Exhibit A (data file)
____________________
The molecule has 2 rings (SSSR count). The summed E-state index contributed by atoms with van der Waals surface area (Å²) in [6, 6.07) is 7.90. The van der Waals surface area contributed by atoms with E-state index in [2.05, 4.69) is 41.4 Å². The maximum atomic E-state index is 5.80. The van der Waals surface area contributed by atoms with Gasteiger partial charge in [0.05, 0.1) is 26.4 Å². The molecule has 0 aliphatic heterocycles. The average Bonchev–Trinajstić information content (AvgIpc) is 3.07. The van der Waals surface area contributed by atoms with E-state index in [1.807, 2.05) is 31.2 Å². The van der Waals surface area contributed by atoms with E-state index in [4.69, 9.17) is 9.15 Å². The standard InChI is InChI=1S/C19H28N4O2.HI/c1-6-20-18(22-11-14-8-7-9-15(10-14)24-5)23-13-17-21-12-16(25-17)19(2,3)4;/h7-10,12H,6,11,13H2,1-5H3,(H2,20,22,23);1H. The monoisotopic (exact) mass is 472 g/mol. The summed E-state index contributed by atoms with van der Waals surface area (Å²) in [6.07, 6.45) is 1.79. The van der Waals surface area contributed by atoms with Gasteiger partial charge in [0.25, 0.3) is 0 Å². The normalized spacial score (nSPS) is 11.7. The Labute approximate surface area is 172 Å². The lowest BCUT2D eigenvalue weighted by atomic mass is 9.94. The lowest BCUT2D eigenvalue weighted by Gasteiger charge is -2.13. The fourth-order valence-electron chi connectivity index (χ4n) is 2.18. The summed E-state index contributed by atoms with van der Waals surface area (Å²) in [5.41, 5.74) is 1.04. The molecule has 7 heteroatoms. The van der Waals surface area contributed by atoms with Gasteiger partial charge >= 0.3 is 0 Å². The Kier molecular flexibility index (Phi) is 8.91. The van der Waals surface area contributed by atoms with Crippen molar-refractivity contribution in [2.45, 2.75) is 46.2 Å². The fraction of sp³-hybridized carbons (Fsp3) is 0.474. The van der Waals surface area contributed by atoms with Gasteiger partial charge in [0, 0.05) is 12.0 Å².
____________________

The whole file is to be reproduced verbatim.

The molecule has 2 rings (SSSR count). The summed E-state index contributed by atoms with van der Waals surface area (Å²) in [6, 6.07) is 7.90. The van der Waals surface area contributed by atoms with E-state index in [2.05, 4.69) is 41.4 Å². The maximum atomic E-state index is 5.80. The van der Waals surface area contributed by atoms with Gasteiger partial charge in [0.05, 0.1) is 26.4 Å². The molecule has 0 aliphatic heterocycles. The average Bonchev–Trinajstić information content (AvgIpc) is 3.07. The van der Waals surface area contributed by atoms with E-state index in [1.807, 2.05) is 31.2 Å². The van der Waals surface area contributed by atoms with E-state index in [4.69, 9.17) is 9.15 Å². The standard InChI is InChI=1S/C19H28N4O2.HI/c1-6-20-18(22-11-14-8-7-9-15(10-14)24-5)23-13-17-21-12-16(25-17)19(2,3)4;/h7-10,12H,6,11,13H2,1-5H3,(H2,20,22,23);1H. The monoisotopic (exact) mass is 472 g/mol. The summed E-state index contributed by atoms with van der Waals surface area (Å²) in [6.07, 6.45) is 1.79. The van der Waals surface area contributed by atoms with Gasteiger partial charge in [0.25, 0.3) is 0 Å². The normalized spacial score (nSPS) is 11.7. The Labute approximate surface area is 172 Å². The lowest BCUT2D eigenvalue weighted by atomic mass is 9.94. The lowest BCUT2D eigenvalue weighted by Gasteiger charge is -2.13. The fourth-order valence-electron chi connectivity index (χ4n) is 2.18. The summed E-state index contributed by atoms with van der Waals surface area (Å²) in [5.41, 5.74) is 1.04. The molecule has 7 heteroatoms. The van der Waals surface area contributed by atoms with Gasteiger partial charge >= 0.3 is 0 Å². The Kier molecular flexibility index (Phi) is 8.91. The van der Waals surface area contributed by atoms with Crippen molar-refractivity contribution in [2.45, 2.75) is 46.2 Å². The fraction of sp³-hybridized carbons (Fsp3) is 0.474. The van der Waals surface area contributed by atoms with Gasteiger partial charge in [0, 0.05) is 12.0 Å².